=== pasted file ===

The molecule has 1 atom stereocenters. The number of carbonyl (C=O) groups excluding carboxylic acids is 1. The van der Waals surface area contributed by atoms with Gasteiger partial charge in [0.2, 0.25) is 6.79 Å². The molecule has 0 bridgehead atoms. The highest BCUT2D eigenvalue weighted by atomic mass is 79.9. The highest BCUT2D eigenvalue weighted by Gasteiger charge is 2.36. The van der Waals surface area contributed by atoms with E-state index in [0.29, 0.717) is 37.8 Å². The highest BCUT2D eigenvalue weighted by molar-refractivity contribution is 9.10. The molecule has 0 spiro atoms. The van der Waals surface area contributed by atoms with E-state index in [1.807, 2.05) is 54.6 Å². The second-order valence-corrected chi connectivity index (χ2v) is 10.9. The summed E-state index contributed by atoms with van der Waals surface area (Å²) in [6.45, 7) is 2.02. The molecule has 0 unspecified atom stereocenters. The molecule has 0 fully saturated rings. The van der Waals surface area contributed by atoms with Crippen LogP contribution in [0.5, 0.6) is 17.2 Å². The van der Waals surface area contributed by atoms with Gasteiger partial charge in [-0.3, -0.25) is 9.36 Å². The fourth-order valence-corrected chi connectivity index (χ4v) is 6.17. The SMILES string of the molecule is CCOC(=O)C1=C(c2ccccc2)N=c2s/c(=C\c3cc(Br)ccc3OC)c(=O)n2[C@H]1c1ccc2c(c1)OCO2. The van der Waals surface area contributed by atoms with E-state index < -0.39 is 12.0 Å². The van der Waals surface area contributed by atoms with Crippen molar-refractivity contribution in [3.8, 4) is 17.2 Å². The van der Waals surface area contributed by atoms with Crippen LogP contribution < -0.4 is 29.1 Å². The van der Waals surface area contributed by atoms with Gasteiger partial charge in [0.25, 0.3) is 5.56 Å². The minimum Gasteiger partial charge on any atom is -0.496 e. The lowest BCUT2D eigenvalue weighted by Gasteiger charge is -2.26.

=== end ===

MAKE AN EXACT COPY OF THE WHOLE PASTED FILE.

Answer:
The molecule has 1 atom stereocenters. The number of carbonyl (C=O) groups excluding carboxylic acids is 1. The van der Waals surface area contributed by atoms with Gasteiger partial charge in [0.2, 0.25) is 6.79 Å². The molecule has 0 bridgehead atoms. The highest BCUT2D eigenvalue weighted by atomic mass is 79.9. The highest BCUT2D eigenvalue weighted by Gasteiger charge is 2.36. The van der Waals surface area contributed by atoms with E-state index in [0.29, 0.717) is 37.8 Å². The highest BCUT2D eigenvalue weighted by molar-refractivity contribution is 9.10. The molecule has 0 spiro atoms. The van der Waals surface area contributed by atoms with E-state index in [1.807, 2.05) is 54.6 Å². The second-order valence-corrected chi connectivity index (χ2v) is 10.9. The summed E-state index contributed by atoms with van der Waals surface area (Å²) in [6.45, 7) is 2.02. The molecule has 0 unspecified atom stereocenters. The molecule has 0 fully saturated rings. The van der Waals surface area contributed by atoms with Crippen LogP contribution in [0.5, 0.6) is 17.2 Å². The van der Waals surface area contributed by atoms with Gasteiger partial charge in [-0.3, -0.25) is 9.36 Å². The fourth-order valence-corrected chi connectivity index (χ4v) is 6.17. The SMILES string of the molecule is CCOC(=O)C1=C(c2ccccc2)N=c2s/c(=C\c3cc(Br)ccc3OC)c(=O)n2[C@H]1c1ccc2c(c1)OCO2. The van der Waals surface area contributed by atoms with E-state index < -0.39 is 12.0 Å². The van der Waals surface area contributed by atoms with Crippen molar-refractivity contribution in [3.8, 4) is 17.2 Å². The van der Waals surface area contributed by atoms with Crippen LogP contribution < -0.4 is 29.1 Å². The van der Waals surface area contributed by atoms with Gasteiger partial charge in [0.25, 0.3) is 5.56 Å². The minimum Gasteiger partial charge on any atom is -0.496 e. The lowest BCUT2D eigenvalue weighted by Gasteiger charge is -2.26.